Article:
Home Worship Planning History of Hymns History of Hymns: 'The First Noel'

History of Hymns: 'The First Noel'

By C. Michael Hawn

Magi from 3rd-century Sarcophagus in Vatican Museum

“The First Noel”
Anonymous, Traditional English Carol,
The United Methodist Hymnal, 245

The first Noel the angel did say
was to certain poor shepherds in fields as they lay;
in field where they lay keeping their sheep
on a cold winter’s night that was so deep.
Noel, Noel, Noel, Noel,
born is the King of Israel.

This Epiphany carol raises several questions. First, “What is a carol?” While the majority of carols are associated with Christmas, the folk carol tradition was employed at other high seasons of the Christian year, including Holy Week and Easter. Although Christmas carols are found throughout the world, their origin is largely European. Usually, no author or composer can be ascribed to them. Historically, carols would have been sung outside the Catholic Mass in non-liturgical gatherings and spread through oral tradition. In their earliest forms, the carols would have been ways of preserving and spreading biblical or quasi-religious narratives among those who were not literate.

Christmas hymns, by contrast, are a part of the literate song tradition. While carols began to flourish during the medieval era, Christmas hymns can be traced back to the fourth century during the Council of Nicea (325 A.D.) and subsequent councils, where the adoption of the Nicene Creed defined the nature of Christ in what became orthodox theology. Early Latin hymns from this time were polemical statements that explained the doctrine of the Incarnation in opposition to Arianism, a concept that asserted that Jesus Christ, the Son of God, was created by God at a specific point in time and was an entity distinct from God the Father, and therefore subordinate to the Father. “Corde natus de Parentis” (“Of the Father’s love begotten,” The United Methodist Hymnal, 184) is one of the most famous hymns from this era that is still sung. The Spanish judge Aurelius Clemens Prudentius (c. 348–c. 413) left a legacy for the church’s sung faith that has lasted for centuries. See the following link for a discussion of this hymn: http://www.umcdiscipleship.org/resources/history-of-hymns-of-the-fathers-love-begotten.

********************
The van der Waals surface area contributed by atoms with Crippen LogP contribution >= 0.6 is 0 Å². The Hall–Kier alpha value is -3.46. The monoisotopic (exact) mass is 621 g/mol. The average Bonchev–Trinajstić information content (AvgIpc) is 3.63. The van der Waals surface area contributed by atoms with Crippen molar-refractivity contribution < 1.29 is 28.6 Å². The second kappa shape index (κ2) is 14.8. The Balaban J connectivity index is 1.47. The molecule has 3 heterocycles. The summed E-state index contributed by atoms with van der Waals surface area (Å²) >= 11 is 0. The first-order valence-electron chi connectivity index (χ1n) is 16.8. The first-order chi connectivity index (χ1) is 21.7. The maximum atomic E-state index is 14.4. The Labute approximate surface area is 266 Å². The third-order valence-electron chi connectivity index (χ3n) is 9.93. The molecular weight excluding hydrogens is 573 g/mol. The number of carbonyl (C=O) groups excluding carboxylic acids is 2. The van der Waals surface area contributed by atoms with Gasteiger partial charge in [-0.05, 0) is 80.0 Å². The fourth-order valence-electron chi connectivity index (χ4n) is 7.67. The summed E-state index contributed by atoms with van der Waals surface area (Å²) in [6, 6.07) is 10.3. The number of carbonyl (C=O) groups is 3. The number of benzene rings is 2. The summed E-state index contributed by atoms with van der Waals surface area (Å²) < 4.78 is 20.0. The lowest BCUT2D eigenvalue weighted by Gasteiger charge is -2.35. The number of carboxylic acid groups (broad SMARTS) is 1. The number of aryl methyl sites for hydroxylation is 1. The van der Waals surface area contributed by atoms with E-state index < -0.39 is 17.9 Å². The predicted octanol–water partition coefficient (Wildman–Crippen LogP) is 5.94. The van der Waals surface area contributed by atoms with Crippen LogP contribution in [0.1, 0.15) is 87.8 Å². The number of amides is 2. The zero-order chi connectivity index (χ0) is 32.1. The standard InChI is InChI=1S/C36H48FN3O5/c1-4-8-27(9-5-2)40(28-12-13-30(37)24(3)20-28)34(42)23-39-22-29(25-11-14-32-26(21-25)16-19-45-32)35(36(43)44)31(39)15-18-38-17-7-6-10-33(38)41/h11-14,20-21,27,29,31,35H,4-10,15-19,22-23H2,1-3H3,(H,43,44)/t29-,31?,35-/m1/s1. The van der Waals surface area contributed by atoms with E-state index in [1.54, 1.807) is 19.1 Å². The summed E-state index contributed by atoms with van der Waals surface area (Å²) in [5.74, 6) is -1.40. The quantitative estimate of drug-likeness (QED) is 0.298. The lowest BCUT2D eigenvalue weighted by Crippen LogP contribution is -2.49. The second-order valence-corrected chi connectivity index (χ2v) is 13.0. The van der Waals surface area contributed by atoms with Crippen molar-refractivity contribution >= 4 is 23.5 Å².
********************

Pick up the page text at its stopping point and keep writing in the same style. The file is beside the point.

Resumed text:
Since that time, telling the story of the birth of Christ in song has been an important tradition, especially in the Western Church. Since congregational participation, including singing, was very limited in the medieval Catholic Mass, the people’s song developed outside the church. In most cases, the composers of these carols have long been lost in time, partly a function of their oral tradition. Undoubtedly, carols existed in oral forms long before being published in collections.

The second question is, “What does ‘Noel’ mean?” “Nowell,” the English transliteration, comes from the old French “Nouel” or “Noël,” modern French. The derivation of this word probably relates to the earlier Latin term “natalis” or birth. In Latin, “Dies natalis” means “birthday.” Some suggest that “Noel” is also related to “novellare” or “nouvelle” meaning “new” —something to tell. As hymnologist and hymnwriter Carl P. Daw, Jr. indicates, The Oxford English Dictionary notes the earliest use of “Nowel” is in Chaucer’s Canterbury Tales (c. 1395) where the poet cites “The Franklin’s Tale” (1255): “And ‘Nowel’ crieth every lusty man” (Daw, 2016, 154).

“The First Noel” has its roots in the fifteenth century in its oral form, and it appeared on eighteenth-century broadsides in Helston, near Cornwall (Keyte and Parrott, 1992, 482). It was published first in the revised edition of Some Ancient Christmas Carols (1823), edited by Davies Gilbert. Its publication in the famous Christmas Carols Ancient and Modern (1833), compiled by William Sandys in London (Sandys, 1833, 74–75) increased the carol’s prominence. Originally in nine stanzas, five are commonly used in most hymnals today. Though the angels’ appearance to the shepherds (Luke 2:1–20) is the subject of the first stanza, most of the carol focuses on the journey of the magi (Matthew 2:1–12), giving the carol an Epiphany focus.

The melody of this carol is the subject of some speculation. The first printing of the tune comes from Christmas Carols, Ancient and Modern (1833) by William Sandys (See https://archive.org/details/christmascarolsa00sandrich/page/194/mode/2up). This version of the tune was transcribed from a Cornwall collection (1827) and, indeed, bears some resemblance to other tunes from this region. The stanzas consist of two sections that are identical plus the refrain that is so similar that it appears to be a variant of the first two. Rather than a standard Bar Form (AAB), the musical structure of many German tunes like LOBE DEN HERRN (“Praise to the Lord, the Almighty,” The United Methodist Hymnal, 139), this tune is AAA’.